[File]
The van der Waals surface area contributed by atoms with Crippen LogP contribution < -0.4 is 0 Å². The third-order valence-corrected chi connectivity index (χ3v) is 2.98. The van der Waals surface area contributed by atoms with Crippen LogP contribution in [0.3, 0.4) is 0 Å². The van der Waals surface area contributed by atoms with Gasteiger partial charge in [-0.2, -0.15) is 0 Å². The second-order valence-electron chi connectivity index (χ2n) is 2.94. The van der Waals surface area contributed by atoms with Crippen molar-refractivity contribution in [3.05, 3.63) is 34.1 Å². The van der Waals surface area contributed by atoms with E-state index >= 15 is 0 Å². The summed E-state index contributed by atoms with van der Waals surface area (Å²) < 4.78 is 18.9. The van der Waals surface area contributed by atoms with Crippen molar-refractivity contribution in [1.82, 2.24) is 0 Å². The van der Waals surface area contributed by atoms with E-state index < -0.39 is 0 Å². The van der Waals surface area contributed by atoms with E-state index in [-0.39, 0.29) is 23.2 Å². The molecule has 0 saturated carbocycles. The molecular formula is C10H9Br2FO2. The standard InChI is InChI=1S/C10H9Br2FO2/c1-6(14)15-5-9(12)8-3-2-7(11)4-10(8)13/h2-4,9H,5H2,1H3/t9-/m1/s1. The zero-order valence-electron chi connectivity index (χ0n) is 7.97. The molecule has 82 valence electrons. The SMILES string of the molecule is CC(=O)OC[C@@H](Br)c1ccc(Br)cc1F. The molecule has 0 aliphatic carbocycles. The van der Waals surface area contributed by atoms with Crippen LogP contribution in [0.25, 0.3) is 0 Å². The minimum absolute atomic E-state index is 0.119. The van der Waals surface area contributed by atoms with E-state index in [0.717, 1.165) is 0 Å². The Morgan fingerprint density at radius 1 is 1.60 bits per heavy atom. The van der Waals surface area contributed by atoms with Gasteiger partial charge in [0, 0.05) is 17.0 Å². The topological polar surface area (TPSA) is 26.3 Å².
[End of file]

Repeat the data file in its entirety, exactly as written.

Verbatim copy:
The van der Waals surface area contributed by atoms with Crippen LogP contribution < -0.4 is 0 Å². The third-order valence-corrected chi connectivity index (χ3v) is 2.98. The van der Waals surface area contributed by atoms with Crippen LogP contribution in [0.3, 0.4) is 0 Å². The van der Waals surface area contributed by atoms with Gasteiger partial charge in [-0.2, -0.15) is 0 Å². The second-order valence-electron chi connectivity index (χ2n) is 2.94. The van der Waals surface area contributed by atoms with Crippen molar-refractivity contribution in [3.05, 3.63) is 34.1 Å². The van der Waals surface area contributed by atoms with E-state index >= 15 is 0 Å². The summed E-state index contributed by atoms with van der Waals surface area (Å²) < 4.78 is 18.9. The van der Waals surface area contributed by atoms with Crippen molar-refractivity contribution in [1.82, 2.24) is 0 Å². The van der Waals surface area contributed by atoms with E-state index < -0.39 is 0 Å². The van der Waals surface area contributed by atoms with E-state index in [-0.39, 0.29) is 23.2 Å². The molecule has 0 saturated carbocycles. The molecular formula is C10H9Br2FO2. The standard InChI is InChI=1S/C10H9Br2FO2/c1-6(14)15-5-9(12)8-3-2-7(11)4-10(8)13/h2-4,9H,5H2,1H3/t9-/m1/s1. The zero-order valence-electron chi connectivity index (χ0n) is 7.97. The molecule has 82 valence electrons. The SMILES string of the molecule is CC(=O)OC[C@@H](Br)c1ccc(Br)cc1F. The molecule has 0 aliphatic carbocycles. The van der Waals surface area contributed by atoms with Crippen LogP contribution in [0.25, 0.3) is 0 Å². The minimum absolute atomic E-state index is 0.119. The van der Waals surface area contributed by atoms with E-state index in [0.717, 1.165) is 0 Å². The Morgan fingerprint density at radius 1 is 1.60 bits per heavy atom. The van der Waals surface area contributed by atoms with Gasteiger partial charge in [0, 0.05) is 17.0 Å². The topological polar surface area (TPSA) is 26.3 Å².